There is an infamous quip that ‘if all the economists in the world were laid end to end they still wouldn’t reach a conclusion’. Whilst this is no doubt intended to be a humorous remark it does have a serious edge. Economists, as a group, seem to be naturally disputatious. No sooner does someone come up with a new theoretical result or some new evidence than it is immediately challenged. In recent years outsiders must have been puzzled to hear of some of the arguments between economists over macroeconomic policy, for example. Of course, the researches of economists into aspects of the black economy and tax evasion are much less in the public gaze. However, the disagreements are almost as widespread. Much more importantly, research into the economics of tax evasion is still in its infancy. There is much to be done, too many areas about which we know too little for us to produce unequivocal conclusions. To pretend otherwise would be a grave disservice to both the general public and the economics profession. I hope, therefore, that I can be forgiven for producing only a few rather inconclusive comments on the economics of tax evasion by way of a conclusion. It seems natural to arrange these remarks in the same way as the structure of the book.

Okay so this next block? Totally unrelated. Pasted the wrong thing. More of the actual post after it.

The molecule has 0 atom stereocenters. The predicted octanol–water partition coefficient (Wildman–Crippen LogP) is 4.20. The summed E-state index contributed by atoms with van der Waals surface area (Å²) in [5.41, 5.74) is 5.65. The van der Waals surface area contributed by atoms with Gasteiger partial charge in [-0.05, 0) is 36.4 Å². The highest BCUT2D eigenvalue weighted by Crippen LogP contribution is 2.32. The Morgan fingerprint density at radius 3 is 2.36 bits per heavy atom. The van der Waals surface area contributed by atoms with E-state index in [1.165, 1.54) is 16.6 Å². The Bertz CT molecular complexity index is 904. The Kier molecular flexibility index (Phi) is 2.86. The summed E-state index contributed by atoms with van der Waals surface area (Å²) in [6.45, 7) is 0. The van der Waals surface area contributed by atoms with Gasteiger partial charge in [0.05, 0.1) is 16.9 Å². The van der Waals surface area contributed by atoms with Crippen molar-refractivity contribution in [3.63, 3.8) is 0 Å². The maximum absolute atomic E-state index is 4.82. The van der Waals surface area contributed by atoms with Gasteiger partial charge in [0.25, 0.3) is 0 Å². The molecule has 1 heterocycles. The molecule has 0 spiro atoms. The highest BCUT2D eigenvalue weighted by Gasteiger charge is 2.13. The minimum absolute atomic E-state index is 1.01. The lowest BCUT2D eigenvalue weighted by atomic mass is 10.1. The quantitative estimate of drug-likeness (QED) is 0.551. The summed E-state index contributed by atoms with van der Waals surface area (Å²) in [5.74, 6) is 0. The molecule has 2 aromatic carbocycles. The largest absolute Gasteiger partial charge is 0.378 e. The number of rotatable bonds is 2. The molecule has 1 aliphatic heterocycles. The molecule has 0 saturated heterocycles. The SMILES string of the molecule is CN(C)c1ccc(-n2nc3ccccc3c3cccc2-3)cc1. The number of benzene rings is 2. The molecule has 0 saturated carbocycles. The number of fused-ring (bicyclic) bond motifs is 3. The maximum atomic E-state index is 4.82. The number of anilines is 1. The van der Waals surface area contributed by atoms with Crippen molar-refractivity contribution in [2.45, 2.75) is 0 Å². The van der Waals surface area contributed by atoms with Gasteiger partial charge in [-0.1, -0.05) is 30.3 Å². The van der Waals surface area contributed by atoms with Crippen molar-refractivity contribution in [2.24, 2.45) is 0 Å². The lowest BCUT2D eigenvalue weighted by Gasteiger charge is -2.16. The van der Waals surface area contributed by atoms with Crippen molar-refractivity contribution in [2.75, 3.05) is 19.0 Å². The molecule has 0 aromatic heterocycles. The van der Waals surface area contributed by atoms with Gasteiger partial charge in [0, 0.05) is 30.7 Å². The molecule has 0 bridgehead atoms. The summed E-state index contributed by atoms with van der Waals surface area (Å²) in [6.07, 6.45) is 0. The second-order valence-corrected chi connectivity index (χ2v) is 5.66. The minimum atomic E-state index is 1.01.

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David J. Pyle
- Palgrave Macmillan UK
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